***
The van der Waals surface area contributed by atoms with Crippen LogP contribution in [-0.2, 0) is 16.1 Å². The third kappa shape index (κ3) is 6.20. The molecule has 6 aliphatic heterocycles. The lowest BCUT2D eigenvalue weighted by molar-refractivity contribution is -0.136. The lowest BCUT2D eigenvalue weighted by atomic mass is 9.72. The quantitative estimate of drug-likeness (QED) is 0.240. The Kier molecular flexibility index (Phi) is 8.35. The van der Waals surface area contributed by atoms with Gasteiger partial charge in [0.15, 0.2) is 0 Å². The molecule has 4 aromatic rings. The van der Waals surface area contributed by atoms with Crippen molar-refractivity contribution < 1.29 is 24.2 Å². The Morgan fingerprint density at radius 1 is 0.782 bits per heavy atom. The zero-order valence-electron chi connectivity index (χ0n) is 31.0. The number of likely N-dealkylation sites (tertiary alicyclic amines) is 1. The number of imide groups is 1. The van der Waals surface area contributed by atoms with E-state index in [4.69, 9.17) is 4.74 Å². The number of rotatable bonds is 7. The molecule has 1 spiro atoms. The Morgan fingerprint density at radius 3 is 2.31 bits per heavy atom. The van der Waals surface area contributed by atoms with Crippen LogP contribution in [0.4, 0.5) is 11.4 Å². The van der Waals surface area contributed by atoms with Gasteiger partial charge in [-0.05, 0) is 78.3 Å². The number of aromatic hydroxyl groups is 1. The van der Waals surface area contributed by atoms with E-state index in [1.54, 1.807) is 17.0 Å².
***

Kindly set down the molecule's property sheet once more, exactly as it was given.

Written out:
The van der Waals surface area contributed by atoms with Crippen LogP contribution in [-0.2, 0) is 16.1 Å². The third kappa shape index (κ3) is 6.20. The molecule has 6 aliphatic heterocycles. The lowest BCUT2D eigenvalue weighted by molar-refractivity contribution is -0.136. The lowest BCUT2D eigenvalue weighted by atomic mass is 9.72. The quantitative estimate of drug-likeness (QED) is 0.240. The Kier molecular flexibility index (Phi) is 8.35. The van der Waals surface area contributed by atoms with Gasteiger partial charge in [0.15, 0.2) is 0 Å². The molecule has 4 aromatic rings. The van der Waals surface area contributed by atoms with Crippen molar-refractivity contribution < 1.29 is 24.2 Å². The Morgan fingerprint density at radius 1 is 0.782 bits per heavy atom. The zero-order valence-electron chi connectivity index (χ0n) is 31.0. The number of likely N-dealkylation sites (tertiary alicyclic amines) is 1. The number of imide groups is 1. The van der Waals surface area contributed by atoms with E-state index in [4.69, 9.17) is 4.74 Å². The number of rotatable bonds is 7. The molecule has 1 spiro atoms. The Morgan fingerprint density at radius 3 is 2.31 bits per heavy atom. The van der Waals surface area contributed by atoms with Crippen LogP contribution in [0.4, 0.5) is 11.4 Å². The van der Waals surface area contributed by atoms with Gasteiger partial charge in [-0.05, 0) is 78.3 Å². The number of aromatic hydroxyl groups is 1. The van der Waals surface area contributed by atoms with E-state index in [1.54, 1.807) is 17.0 Å².